Clap When You Land by Elizabeth Acevedo
Camino lives in the Dominican Republic, helping her Tía treat the ailments of the neighbors and dreaming of one day becoming a doctor. Yahaira lives in New York City, preoccupied with school, being a chess prodigy, and her girlfriend. They have no idea that they're sisters, separated by the lies their father told them as he secretly split his life between two families. But when he dies suddenly in a tragic airplane crash, the truth comes spilling out. It's hard enough to lose a father — but harder still to realize that you shared him with a sister you've never even met.
Like Acevedo's award-winning The Poet X, this is a novel-in-verse that uses poetry to reach deep into the hearts of its characters. Camino and Yahaira live very different lives, but their words show how deeply they are connected by their love for their imperfect and beloved father. Every feeling and revelation pulses with intensity, drawing the reader effortlessly through verse and form. Tragedy creates fractures that can split a family apart — but maybe in this case, those fractures can become paths to reconciliation.
The Mermaid, the Witch, and the Sea by Maggie Tokuda-Hall
Florian is a pirate, and he does whatever violence he must to protect himself and his wayward brother — because before they joined the crew of the cruel Nameless Captain, Florian was Flora, a helpless street urchin — and Florian never wants to be helpless again. So he helps the crew trick and kidnap passengers to be sold as slaves, and looks the other way when they kill mermaids to drink hallucinogenic mermaid blood.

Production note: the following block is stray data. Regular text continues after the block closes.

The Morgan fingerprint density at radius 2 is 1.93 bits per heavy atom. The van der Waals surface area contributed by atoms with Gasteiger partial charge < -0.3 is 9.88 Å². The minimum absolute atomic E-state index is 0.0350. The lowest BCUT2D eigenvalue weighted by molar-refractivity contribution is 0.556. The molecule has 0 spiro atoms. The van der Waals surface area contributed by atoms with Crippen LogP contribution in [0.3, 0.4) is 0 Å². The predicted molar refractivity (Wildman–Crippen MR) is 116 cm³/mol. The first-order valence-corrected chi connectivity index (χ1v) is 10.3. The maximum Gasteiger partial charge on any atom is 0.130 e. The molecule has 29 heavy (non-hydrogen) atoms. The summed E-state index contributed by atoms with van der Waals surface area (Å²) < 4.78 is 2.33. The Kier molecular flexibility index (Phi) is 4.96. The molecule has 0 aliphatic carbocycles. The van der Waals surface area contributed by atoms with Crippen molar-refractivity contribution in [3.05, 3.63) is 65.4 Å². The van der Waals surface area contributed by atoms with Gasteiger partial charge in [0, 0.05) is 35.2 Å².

Lady Evelyn Hasegawa is an Imperial lady — a rich daughter of the ruling elite. On her way to an arranged marriage with an Imperial officer in the distant army, she embarks on what she thinks is a passenger ship. A sailor named Florian is assigned to guard her, and a bond begins to form between them. When the opportunity comes for them to save a dying mermaid and change their fates, they find themselves adrift in a conspiracy of empires, pirates, and the Sea herself.
Queer, diverse pirate romance with mermaids and magic is pretty much everything you could want from a summer read in 2020. The cover makes this look like it skews on the younger end of the YA spectrum, but in fact it is full of violence and double-crosses and kissing. It's an imaginative and adventurous debut that leaves enough questions and loose ends to make one hope for another story set in this world.
A Song Below Water by Bethany C. Morrow
Tavia is a siren, forced to hide her ability to compel others with her voice. Effie is trying to start over, leaving the traumas of her past behind. Their friendship sustains them as they try to seem like normal high school juniors and protect each other from the forces that seek to dismantle their literal Black Girl Magic. But when a local siren's murderer is let off the hook and Tavia reveals her own siren voice at the worst possible moment, these best friends find themselves leading the charge for justice. Their truths will either set them free, or condemn them.
A Song Below Water is a refreshing new take on the idea of the Supernatural Beings Walk Among Us trope. From sirens to mermaids to sprites and gargoyles, the magic is familiar — but different enough to be exciting. Morrow not only leverages the idea of prejudice against supernatural beings to dig deeper into America's problems with race, she also tackles anti-blackness and white supremacy head-on, while still giving Tavia and Effie the space to be realistic, flawed teenagers. In this magic-infused version of America, having a voice is literally a superpower — a powerful message for the times we're living in.
The Life and Medieval Times of Kit Sweetly by Jamie Pacton
Kit Sweetly doesn't mind if you call her a Wench — that's literally her job title at the Castle, a medieval-themed restaurant extravaganza. She serves turkey legs to patrons while they watch jousting, but what she really wants is to be out in the arena, myth-busting the legend that only cisgender men can be Knights. Working at the Castle alongside her brother and friends gives her a sense of community and a stepping stone out of the poverty that constantly threatens her family, but when an opportunity comes to stand up against the sexist policy that keeps her out of the arena, she realizes that she's willing to risk it all for a chance at becoming a Knight.